By: Kyra Heenan
Cell phones are more ubiquitous than ever. You’d be hard-pressed to find an American adult who leaves their home without their cell phone in their pocket or purse, even if just for a quick errand. With the rise of smartphones, we have access to anything we want—communication, games, information, navigation—with a few taps of a finger.
On top of that, with the influx of social media use, seemingly everyone is connected at all hours of the day, and most of us rarely choose to turn off our phones and disconnect from it all for a bit.
Naturally, while this connectedness allows for a more globalized world, it also comes with its downsides, especially when it comes to mental health.
The Studies on Cell Phone Use and Mental Health
As cell phones have become more commonplace, researchers have increasingly studied their effects on our mental wellbeing.
In a review of 23 peer-reviewed articles on the topic, researchers found ample evidence that exhibits a link between smartphone use and anxiety, as well as depression and increased stress levels. With higher levels of smartphone use came reported higher levels of these disorders.
One study found that participants who had high levels of regular cell phone use experienced separation anxiety from being apart from their phones. On the other hand, participants who had lower levels of cell phone use did not experience those high levels of anxiety when separated from their phones.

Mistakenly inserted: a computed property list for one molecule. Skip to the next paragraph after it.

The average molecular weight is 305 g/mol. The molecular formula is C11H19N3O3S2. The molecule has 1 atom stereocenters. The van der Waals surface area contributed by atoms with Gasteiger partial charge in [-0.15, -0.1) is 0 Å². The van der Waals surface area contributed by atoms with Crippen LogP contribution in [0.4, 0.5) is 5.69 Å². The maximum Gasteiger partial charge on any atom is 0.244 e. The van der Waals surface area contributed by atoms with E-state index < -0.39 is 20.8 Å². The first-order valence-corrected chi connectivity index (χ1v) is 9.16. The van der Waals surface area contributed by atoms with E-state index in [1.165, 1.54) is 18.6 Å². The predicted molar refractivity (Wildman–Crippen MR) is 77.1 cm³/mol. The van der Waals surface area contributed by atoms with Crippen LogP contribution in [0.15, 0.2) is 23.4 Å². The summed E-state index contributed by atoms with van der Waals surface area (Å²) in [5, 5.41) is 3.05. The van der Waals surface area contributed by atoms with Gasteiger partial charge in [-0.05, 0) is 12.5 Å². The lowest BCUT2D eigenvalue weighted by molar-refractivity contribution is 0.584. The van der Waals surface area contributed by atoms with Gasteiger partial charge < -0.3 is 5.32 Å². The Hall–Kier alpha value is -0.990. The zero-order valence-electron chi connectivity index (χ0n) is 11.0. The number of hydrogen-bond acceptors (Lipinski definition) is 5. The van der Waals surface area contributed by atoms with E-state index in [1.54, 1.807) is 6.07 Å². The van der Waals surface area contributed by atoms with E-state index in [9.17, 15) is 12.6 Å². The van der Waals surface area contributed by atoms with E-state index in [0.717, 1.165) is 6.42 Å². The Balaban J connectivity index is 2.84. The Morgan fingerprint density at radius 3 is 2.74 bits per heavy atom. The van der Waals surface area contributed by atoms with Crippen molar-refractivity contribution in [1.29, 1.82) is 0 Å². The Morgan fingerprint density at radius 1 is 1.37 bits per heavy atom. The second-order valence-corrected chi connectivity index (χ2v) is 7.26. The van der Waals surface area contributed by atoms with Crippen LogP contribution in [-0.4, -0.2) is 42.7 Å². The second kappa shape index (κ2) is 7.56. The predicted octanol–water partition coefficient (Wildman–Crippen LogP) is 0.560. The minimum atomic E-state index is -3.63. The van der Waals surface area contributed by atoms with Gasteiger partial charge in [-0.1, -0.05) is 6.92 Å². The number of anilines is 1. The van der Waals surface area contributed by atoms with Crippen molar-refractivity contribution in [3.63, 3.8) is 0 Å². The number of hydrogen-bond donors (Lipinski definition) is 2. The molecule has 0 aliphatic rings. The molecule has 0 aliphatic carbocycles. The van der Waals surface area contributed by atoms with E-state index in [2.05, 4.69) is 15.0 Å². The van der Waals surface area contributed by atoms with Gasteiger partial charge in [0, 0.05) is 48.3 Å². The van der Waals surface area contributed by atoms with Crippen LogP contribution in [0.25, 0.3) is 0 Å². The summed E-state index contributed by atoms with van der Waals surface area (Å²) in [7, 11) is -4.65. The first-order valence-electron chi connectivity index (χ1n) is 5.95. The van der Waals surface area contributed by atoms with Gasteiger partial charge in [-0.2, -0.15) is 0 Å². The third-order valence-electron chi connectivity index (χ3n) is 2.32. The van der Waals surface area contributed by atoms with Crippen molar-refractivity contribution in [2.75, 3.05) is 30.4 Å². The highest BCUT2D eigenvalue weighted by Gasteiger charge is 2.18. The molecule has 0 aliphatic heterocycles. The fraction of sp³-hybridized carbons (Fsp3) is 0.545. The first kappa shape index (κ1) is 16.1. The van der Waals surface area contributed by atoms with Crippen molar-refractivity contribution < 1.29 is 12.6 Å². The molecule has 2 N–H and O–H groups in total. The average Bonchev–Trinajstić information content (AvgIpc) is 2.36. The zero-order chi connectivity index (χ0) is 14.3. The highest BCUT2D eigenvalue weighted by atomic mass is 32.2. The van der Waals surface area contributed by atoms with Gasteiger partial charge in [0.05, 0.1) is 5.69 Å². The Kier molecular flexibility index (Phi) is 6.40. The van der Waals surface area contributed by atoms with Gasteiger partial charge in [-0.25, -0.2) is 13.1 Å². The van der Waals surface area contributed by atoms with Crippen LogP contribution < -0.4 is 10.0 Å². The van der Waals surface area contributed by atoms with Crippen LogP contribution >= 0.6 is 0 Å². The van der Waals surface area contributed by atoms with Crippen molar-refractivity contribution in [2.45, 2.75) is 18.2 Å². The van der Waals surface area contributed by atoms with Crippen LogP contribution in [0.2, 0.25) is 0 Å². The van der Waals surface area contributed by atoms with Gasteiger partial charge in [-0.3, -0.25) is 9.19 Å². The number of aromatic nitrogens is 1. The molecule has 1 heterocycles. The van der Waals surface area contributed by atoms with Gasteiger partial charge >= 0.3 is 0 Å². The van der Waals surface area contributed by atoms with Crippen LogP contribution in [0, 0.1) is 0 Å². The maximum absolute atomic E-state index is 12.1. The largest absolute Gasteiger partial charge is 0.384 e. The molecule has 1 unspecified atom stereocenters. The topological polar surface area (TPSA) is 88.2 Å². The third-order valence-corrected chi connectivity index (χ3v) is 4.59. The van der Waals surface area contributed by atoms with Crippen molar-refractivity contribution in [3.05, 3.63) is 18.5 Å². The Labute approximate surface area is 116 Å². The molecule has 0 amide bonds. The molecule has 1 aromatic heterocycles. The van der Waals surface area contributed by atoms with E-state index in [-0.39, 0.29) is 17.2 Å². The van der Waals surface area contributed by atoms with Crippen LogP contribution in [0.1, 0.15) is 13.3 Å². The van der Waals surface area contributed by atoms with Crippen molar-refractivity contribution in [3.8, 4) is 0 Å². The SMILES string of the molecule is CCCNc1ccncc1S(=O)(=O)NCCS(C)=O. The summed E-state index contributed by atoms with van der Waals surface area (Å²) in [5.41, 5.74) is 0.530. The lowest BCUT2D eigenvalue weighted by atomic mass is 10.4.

Another study even found that some highly cell phone dependent participants experienced the same symptoms of addicts experiencing withdrawal. When we get a notification, we experience a hit of dopamine—and it can become addictive.
How You Can Mitigate the Negative Effects of Cell Phone Use on Your Mental Health
Our phones have practically become an extension of ourselves. For many of us, when we take a hard look at our phone habits, we realize just how attached we have become to our devices.
Since we have concrete evidence on the link between cell phones and anxiety, it is smart to break down bad cell phone habits. These are a few practices you can implement to keep yourself from mindlessly staring at your screen and scrolling through social media apps.
Image by: remedyreview.com
Dr. Liz Matheis
Dr Liz Matheis and her team specialize in assisting children and their families with Anxiety, Autism, AD/HD, Learning Disabilities and Behavioral Struggles